7. Continuing with Loftus:
People have done fairly well without democracy from the beginning when a dominant male lion or ape had free reign with a harem of females and ruled over the others, although we’ve subsequently learned democracy is much better (101).

Two elementary problems:

i) How does that contention even begin to show that rape is intrinsically evil? In fact, couldn’t an evolutionary ethicist conclude from his premise that rape is justifiable? That’s what alpha males do. Hominid boys will be boys. Playmates for primates.

ii) To say that democracy is “much better” is a value judgment. Yet contributors to TCD (e.g. Avalos, Eller) reject moral realism. Indeed, the OTF is, itself, a recipe for moral relativism via cultural relativism.

8. Loftus then quotes Richard Carrier:
Reppert’s error appears to lie in neglecting the role of information in decision making: any rational 16C man who was given all of the information we now have (of the different outcomes of democratic v. nondemocratic nations over along period of time) would agree with us that democracy is better. Hence, democracy passes the OTB, Similarly any rational would-be rapist who acquired full and correct information about how raped women feel, and what sort of person he becomes if he ignores a person’s feelings and welfare, and all of the actual consequences of such behavior to himself and his society, then he would agree that raping such a woman is wrong. Hence, our ethic against rape will also pass the OTB (101).

Well, Reppert can speak for himself, but Carrier has failed to expose an error in Reppert’s thinking on that score:

i) While empirical data regarding the outcome certain behavior may well be useful in moral valuations, the empirical data is not, itself, morally prescriptive or proscriptive. The empirical data is, at best, a description of the status quo, and not an indicator of the way things are supposed to be.

ii) Likewise, you can only evaluate the morality of certain consequences if you already have a moral norm. But, by definition, moral relativism can’t furnish that criterion. It can’t adjudicate between good and evil consequences.

9. The argument of Carrier and Loftus also carries the revealing implication that rape was justifiable prior to the advent of modern science.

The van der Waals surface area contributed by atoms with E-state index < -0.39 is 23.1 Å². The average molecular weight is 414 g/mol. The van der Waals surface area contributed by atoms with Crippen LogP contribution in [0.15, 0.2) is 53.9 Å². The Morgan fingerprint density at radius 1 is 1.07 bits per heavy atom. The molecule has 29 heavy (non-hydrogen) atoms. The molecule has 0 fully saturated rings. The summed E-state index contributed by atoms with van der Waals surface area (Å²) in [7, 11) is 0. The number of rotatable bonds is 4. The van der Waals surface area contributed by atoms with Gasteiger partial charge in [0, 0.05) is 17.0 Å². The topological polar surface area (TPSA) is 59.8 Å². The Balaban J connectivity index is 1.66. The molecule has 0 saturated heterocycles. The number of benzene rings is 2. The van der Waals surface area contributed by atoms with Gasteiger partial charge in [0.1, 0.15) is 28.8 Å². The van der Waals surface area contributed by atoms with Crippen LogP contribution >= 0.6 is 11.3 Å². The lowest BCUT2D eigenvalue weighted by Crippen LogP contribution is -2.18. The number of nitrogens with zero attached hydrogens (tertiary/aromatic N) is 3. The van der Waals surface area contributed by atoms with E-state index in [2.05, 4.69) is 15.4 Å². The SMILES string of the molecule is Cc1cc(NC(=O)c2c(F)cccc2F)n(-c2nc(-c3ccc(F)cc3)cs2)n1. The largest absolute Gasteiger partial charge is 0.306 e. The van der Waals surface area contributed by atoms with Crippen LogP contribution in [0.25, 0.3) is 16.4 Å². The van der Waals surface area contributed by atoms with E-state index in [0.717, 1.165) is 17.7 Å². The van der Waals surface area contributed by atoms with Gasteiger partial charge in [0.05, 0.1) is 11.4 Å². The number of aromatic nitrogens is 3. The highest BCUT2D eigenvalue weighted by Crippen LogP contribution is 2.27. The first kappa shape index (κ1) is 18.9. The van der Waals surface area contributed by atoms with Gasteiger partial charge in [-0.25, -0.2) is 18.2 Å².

This is also ironic since apostates like Loftus attack OT ethics on the grounds that the OT sanctions rape in certain cases. As I’ve argued elsewhere, that reflects a malicious distortion of what the Mosaic law regulates in the case of war brides.

However, let’s assume, for the sake of argument, that the OT does, indeed, sanction rape in some situations. Yet, according to Loftus and Carrier, an OT rapist was justified, for he acted in a condition of diminished responsibility, given his lack of modern scientific knowledge regarding the consequences of rape.

And this is not just a question for “primitive” peoples. Given all of the mitigating circumstances which Carrier has built into his explanation, it would be nearly impossible to convict a modern rapist. For a modern rapist, including a serial rapist (or serial killer, for that matter), could always plead innocent on the grounds that he hadn’t “acquired full and correct information about how raped women feel, and what sort of person he becomes if he ignores a person’s feelings and welfare, and all of the actual consequences of such behavior to himself and his society.”

In order to defend the OTF, Carrier and Loftus have given the reader an argument for justified rape. So that presents a choice: we can either accept the OTF thesis, with the corollary “ethic” of justified rape–or else can reject the “ethic” of justified rape, with the corollary thesis of the OTF.

This could be a selling point for a certain demographic group. Perhaps Prometheus Books should market TCD as preemptive, affirmative defense for date rape. It could even hire some incarcerated serial rapists to do TV spots promoting TCD.


  1. Loftus is God's way of bringing Calvinists and Arminians together. Praise Him! (God, that is).

  2. What I've noticed time and again with the OTF (and this would apply to the OTB as well) is that it really doesn't come across as some simple, important way for a person to evaluate their beliefs or faith. The TCD impression is that someone needs to be there, holding your hand every step of the way, making sure you do it right. It just so happens that "doing it right" requires a whole host of shaky assumptions, philosophical commitments and value commitments at the outset, which the OTF proponents struggle to smuggle in unspoken, and get really worked up over if it's suggested those things need to be argued for.

  3. Yup. That's the problem I see with the OTF. It is presented as a "fair and square test," but it is in fact loaded with highly questionable epistemological assumptions which stack the deck in favor of unbelief. It's as if decades of religious epistemology never happened.